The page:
Joe Mattioli, Co-Founder, Chief Planning and Strategy Officer at Xfactor.io has a few takeaways to help sales and communication teams build better messaging around their product and service:
Welcome to this SalesTechStar chat Joe, tell us about XFactor.io
At XFactor.io, we help organizations overcome some of the biggest challenges they face with scaling and go-to-market planning. Our platform features a proprietary AI model, MIKEY, which enables companies to make revenue-based decisions at scale by providing the data and insight needed to make faster, more informed decisions.
Earlier this year, we acquired DecisionLink, a leading secure, SaaS-based customer value management solutions company. By integrating DecisionLink and XFactor.io’s capabilities, we’re helping our customers gain critical visibility into their sales process with valuable data and insights. We combine data under one platform to help customers communicate the business impact of technology solutions.
How can go to market teams/B2B teams use innovative methods to introduce and communicate more effectively about their products/core offerings with impact in a crowded market?
Today, every purchasing decision and renewal is under scrutiny. Companies want to look profitable and economic uncertainty has made buyers even more careful about how they choose to spend their technology budgets. To give your product the best chance of making the cut, ensure that it helps customers solve current problems or prevent future ones. The best way to do this is through value-based selling, where teams communicate the full value that their products offer and how they will positively impact their customers’ business now and in the future.
Compared to other selling methods, value-based selling can require more research and time spent with prospects to demonstrate value, but it will enable teams to break through a crowded market and build long lasting relationships with customers. To get started with value-based selling, teams must develop an effective framework that everyone involved in the sales process is aware of and able to activate on. When building this framework, it’s important to understand your unique selling point and how to integrate it into selling strategy. Another important element to this is having a holistic view of your prospective buyer or customer—especially, their needs and pain points, as well as, who the decision-makers are. This arms sellers with the information needed to determine the most effective methods for demonstrating value.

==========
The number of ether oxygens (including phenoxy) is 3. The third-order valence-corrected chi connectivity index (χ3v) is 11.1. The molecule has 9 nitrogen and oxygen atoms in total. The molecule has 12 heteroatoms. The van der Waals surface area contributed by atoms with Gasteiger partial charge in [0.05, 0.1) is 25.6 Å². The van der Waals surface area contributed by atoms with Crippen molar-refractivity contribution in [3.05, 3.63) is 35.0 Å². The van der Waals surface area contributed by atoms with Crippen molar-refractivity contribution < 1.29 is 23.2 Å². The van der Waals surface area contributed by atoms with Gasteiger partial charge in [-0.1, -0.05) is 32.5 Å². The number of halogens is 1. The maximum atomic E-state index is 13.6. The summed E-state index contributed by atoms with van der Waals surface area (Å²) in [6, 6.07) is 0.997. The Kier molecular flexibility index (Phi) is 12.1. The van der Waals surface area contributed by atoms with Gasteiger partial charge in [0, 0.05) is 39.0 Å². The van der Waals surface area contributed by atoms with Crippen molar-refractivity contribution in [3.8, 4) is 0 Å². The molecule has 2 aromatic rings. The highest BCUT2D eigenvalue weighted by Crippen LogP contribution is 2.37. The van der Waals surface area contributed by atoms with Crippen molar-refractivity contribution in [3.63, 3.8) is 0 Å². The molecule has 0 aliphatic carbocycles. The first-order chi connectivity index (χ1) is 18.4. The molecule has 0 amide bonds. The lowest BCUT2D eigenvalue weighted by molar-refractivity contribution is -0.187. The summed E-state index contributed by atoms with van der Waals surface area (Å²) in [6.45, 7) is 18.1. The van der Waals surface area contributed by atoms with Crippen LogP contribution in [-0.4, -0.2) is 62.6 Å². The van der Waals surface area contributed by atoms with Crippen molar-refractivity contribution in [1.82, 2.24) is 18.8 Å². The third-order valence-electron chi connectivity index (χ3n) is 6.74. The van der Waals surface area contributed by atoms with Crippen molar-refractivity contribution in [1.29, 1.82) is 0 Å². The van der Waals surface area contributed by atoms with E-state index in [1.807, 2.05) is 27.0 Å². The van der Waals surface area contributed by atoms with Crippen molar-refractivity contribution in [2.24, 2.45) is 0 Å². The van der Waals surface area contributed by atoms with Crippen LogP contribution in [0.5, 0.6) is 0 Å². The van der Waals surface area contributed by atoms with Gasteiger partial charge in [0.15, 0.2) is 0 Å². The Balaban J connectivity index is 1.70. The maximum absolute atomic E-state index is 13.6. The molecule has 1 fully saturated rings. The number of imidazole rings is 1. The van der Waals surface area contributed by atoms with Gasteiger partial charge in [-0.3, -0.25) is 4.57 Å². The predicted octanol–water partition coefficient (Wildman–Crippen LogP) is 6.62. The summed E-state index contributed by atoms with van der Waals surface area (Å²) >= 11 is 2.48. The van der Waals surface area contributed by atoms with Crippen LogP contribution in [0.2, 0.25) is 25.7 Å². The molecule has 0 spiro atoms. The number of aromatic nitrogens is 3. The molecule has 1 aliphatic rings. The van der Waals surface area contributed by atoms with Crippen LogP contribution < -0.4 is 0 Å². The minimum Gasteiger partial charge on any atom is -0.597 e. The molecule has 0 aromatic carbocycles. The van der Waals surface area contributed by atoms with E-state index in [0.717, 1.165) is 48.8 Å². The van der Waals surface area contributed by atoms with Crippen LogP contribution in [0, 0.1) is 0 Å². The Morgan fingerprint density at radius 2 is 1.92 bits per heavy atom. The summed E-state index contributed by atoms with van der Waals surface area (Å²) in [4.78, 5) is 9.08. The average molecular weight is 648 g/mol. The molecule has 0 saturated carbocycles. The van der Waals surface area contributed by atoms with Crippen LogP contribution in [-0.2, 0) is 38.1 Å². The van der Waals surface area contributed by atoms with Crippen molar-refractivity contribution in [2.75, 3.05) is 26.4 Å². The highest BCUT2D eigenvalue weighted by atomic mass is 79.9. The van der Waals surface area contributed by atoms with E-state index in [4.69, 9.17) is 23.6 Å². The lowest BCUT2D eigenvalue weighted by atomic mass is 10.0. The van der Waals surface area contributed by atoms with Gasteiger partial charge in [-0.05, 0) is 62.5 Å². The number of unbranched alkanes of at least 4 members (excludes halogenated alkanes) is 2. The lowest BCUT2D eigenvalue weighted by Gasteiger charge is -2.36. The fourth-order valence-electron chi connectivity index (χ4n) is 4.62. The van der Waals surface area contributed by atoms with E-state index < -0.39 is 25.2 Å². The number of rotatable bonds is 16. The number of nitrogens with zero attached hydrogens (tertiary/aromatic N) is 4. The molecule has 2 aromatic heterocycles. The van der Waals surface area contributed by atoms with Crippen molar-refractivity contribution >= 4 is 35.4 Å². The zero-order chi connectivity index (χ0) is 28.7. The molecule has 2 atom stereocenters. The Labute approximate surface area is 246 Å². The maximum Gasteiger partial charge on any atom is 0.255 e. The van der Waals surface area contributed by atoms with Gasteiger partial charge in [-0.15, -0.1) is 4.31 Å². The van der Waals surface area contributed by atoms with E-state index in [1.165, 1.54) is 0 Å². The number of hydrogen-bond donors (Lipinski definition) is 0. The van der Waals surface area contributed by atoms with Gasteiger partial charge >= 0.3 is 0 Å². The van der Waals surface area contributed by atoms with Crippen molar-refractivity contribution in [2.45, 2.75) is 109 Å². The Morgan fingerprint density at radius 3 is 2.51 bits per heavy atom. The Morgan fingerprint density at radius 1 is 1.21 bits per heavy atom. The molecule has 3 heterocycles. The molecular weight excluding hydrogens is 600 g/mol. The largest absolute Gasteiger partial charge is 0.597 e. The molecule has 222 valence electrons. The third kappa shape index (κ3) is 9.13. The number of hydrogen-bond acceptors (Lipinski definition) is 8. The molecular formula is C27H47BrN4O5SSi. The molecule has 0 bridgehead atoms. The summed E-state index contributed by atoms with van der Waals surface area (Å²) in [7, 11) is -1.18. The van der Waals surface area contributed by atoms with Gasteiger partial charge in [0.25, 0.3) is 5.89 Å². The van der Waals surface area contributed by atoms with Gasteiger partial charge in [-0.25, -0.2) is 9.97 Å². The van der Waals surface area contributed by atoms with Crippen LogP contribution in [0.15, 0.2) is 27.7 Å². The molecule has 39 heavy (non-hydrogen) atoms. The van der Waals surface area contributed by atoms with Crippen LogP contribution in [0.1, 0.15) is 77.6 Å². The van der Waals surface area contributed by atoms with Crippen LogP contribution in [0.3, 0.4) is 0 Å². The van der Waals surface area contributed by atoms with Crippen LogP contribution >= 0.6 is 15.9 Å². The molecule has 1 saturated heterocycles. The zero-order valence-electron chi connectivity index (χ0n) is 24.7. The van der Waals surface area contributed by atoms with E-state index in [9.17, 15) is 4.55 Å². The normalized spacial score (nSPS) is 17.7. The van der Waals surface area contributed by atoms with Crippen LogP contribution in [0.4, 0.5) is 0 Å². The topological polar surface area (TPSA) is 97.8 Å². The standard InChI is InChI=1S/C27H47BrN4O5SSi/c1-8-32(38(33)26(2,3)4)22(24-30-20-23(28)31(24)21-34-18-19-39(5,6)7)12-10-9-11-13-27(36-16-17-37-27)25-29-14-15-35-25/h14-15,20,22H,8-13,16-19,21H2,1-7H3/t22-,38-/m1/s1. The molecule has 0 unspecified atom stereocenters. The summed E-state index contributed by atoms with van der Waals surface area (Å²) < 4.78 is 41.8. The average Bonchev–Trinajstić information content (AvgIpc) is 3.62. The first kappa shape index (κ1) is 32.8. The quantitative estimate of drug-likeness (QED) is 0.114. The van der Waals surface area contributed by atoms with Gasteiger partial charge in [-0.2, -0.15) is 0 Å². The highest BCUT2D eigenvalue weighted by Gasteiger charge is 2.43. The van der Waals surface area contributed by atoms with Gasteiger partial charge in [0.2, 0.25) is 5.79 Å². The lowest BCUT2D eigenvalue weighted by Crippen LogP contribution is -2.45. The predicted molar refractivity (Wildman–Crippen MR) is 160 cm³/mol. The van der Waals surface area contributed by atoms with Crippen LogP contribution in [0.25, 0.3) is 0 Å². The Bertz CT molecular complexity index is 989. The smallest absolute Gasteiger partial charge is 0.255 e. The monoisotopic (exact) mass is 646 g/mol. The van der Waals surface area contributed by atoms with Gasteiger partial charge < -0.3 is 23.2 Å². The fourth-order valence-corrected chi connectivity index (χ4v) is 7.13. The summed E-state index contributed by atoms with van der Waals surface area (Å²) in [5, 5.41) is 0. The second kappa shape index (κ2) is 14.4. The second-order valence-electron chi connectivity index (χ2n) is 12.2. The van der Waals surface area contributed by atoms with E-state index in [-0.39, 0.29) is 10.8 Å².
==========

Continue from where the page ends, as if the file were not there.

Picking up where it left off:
With value-based selling, prospects no longer feel like they are just being sold a product. Instead, they understand that you care for them and are dedicated to making them succeed.
In a market where sales can sometimes be hitting a blank wall due to digital noise, what do you feel can help to break through?
While most companies think they need to come up with unique or innovative ways to break through the market and reach customers, it can actually be fairly simple. Focus on communicating your product’s value. It sounds obvious, but many companies don’t know how to effectively communicate the value that they’re offering to customers with their products. Instead, they focus on showcasing product features and capabilities, which may work some of the time, but the executives and leaders that are determining tech investments are more concerned with the end results, rather than how the capabilities will help them get there. Tech buyers may be asked to explain or defend some of their decision-making, and sellers can help with this by arming them with the knowledge of how their product will lead to better results for the company’s bottom line, operations, etc.
When it comes to the key selling concepts and strategies that work best in B2B tech: what would you say the top 3 are given your recent observations?